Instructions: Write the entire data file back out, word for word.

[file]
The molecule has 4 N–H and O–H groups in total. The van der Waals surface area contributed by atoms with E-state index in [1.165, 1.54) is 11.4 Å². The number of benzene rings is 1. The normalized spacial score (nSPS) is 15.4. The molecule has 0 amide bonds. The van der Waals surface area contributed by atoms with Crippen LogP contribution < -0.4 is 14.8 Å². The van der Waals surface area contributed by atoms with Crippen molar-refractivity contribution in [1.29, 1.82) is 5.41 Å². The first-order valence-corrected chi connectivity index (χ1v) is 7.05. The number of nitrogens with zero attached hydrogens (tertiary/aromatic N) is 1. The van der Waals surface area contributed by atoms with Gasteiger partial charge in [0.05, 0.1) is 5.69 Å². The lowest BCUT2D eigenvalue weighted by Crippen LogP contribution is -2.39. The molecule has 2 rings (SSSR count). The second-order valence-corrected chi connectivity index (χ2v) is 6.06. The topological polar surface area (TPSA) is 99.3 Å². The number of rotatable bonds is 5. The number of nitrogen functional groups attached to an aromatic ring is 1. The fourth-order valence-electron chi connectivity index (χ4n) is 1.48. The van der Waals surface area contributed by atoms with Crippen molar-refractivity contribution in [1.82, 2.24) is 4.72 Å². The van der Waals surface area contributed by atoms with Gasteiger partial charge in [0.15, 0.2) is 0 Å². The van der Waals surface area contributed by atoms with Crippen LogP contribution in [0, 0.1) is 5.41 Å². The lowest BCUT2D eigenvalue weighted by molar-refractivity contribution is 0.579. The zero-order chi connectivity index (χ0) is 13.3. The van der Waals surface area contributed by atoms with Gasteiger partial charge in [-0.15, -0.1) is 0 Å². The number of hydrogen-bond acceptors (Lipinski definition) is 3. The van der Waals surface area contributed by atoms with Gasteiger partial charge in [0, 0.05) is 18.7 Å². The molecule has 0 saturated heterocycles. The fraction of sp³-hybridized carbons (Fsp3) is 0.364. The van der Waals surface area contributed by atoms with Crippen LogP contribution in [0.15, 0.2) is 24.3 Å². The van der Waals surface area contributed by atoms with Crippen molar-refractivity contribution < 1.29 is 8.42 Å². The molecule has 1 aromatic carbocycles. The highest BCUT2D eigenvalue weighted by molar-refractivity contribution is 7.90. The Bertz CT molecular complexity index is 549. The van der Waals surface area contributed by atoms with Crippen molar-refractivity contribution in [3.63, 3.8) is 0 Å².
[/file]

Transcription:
The molecule has 4 N–H and O–H groups in total. The van der Waals surface area contributed by atoms with E-state index in [1.165, 1.54) is 11.4 Å². The number of benzene rings is 1. The normalized spacial score (nSPS) is 15.4. The molecule has 0 amide bonds. The van der Waals surface area contributed by atoms with Crippen LogP contribution < -0.4 is 14.8 Å². The van der Waals surface area contributed by atoms with Crippen molar-refractivity contribution in [1.29, 1.82) is 5.41 Å². The first-order valence-corrected chi connectivity index (χ1v) is 7.05. The number of nitrogens with zero attached hydrogens (tertiary/aromatic N) is 1. The van der Waals surface area contributed by atoms with Gasteiger partial charge in [0.05, 0.1) is 5.69 Å². The lowest BCUT2D eigenvalue weighted by Crippen LogP contribution is -2.39. The molecule has 2 rings (SSSR count). The second-order valence-corrected chi connectivity index (χ2v) is 6.06. The topological polar surface area (TPSA) is 99.3 Å². The number of rotatable bonds is 5. The number of nitrogen functional groups attached to an aromatic ring is 1. The fourth-order valence-electron chi connectivity index (χ4n) is 1.48. The van der Waals surface area contributed by atoms with Crippen molar-refractivity contribution in [1.82, 2.24) is 4.72 Å². The van der Waals surface area contributed by atoms with Gasteiger partial charge in [0.15, 0.2) is 0 Å². The van der Waals surface area contributed by atoms with Crippen LogP contribution in [0, 0.1) is 5.41 Å². The lowest BCUT2D eigenvalue weighted by molar-refractivity contribution is 0.579. The zero-order chi connectivity index (χ0) is 13.3. The van der Waals surface area contributed by atoms with Gasteiger partial charge in [-0.15, -0.1) is 0 Å². The number of hydrogen-bond acceptors (Lipinski definition) is 3. The van der Waals surface area contributed by atoms with Gasteiger partial charge in [0, 0.05) is 18.7 Å². The molecule has 0 saturated heterocycles. The fraction of sp³-hybridized carbons (Fsp3) is 0.364. The van der Waals surface area contributed by atoms with Crippen LogP contribution in [0.15, 0.2) is 24.3 Å². The van der Waals surface area contributed by atoms with Crippen molar-refractivity contribution < 1.29 is 8.42 Å². The molecule has 1 aromatic carbocycles. The highest BCUT2D eigenvalue weighted by molar-refractivity contribution is 7.90. The Bertz CT molecular complexity index is 549. The van der Waals surface area contributed by atoms with Crippen molar-refractivity contribution in [3.63, 3.8) is 0 Å².